For instance, the United Kingdom might seek assistance from the United States, a fellow member of the Five Eyes alliance, to carry out surveillance activities.

Global Internet Coverage 

The expansive reach of the 5 Eyes, 9 Eyes, and 14 Eyes covers many of the world’s internet users. As online literacy increases across countries, there is a growing inclination to join the 14 Eyes alliance.

This inclination raises essential questions about our trajectory—are we moving toward a world dominated by pervasive surveillance?

Expansion of the 14 Eyes Alliance

The 14 Eyes alliance, initially comprising 9 Eyes countries with an additional five, includes European countries and other global regions. Notable countries like Israel, Japan, South Korea, Singapore, and British Overseas Territories are closely associated.

This expansion fuels concerns about the potential surveillance network spanning continents, bringing the prospect of a world monitored by a collective intelligence apparatus.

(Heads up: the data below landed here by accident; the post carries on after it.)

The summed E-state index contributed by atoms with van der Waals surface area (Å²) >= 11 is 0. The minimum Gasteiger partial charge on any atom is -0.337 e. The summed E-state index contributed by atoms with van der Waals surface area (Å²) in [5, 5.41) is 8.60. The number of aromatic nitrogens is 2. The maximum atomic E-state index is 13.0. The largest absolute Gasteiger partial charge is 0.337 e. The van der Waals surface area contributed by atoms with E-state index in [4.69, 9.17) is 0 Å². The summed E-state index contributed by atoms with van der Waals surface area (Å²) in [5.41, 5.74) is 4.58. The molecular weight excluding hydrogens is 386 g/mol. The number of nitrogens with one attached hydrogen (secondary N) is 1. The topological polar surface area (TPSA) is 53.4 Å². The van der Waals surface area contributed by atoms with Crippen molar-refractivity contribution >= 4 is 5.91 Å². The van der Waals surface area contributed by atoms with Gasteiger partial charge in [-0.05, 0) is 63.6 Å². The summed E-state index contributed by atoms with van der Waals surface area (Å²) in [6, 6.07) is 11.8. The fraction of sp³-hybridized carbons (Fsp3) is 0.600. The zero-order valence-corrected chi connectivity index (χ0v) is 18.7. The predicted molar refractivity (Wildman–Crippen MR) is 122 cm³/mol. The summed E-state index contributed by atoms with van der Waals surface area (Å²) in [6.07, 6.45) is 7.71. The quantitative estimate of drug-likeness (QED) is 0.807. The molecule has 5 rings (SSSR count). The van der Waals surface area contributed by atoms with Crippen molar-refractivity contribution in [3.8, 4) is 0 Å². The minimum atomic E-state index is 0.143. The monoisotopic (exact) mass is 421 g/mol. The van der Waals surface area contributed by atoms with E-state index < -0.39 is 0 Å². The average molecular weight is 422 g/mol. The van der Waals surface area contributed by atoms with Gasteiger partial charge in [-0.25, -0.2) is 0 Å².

Implications for Individuals in Affected Nations

If you reside in any of the nations mentioned, achieving online anonymity is near impossible. Your online activities are traced, including the websites you visit, your online activity duration, search engine inputs, personal details, and IP address.

Since we now understand the involvement of the Five Eyes Alliance and its counterparts in various surveillance initiatives, the scope of intelligence gathering is still being determined, and the potential for intrusive surveillance remains a pressing issue.

Information gathered by the Five Eyes intelligence may be stored indefinitely, exposing you to the risk of government scrutiny based on your search history.

The Impact of 5/9/14 Eyes Alliances on Personal Privacy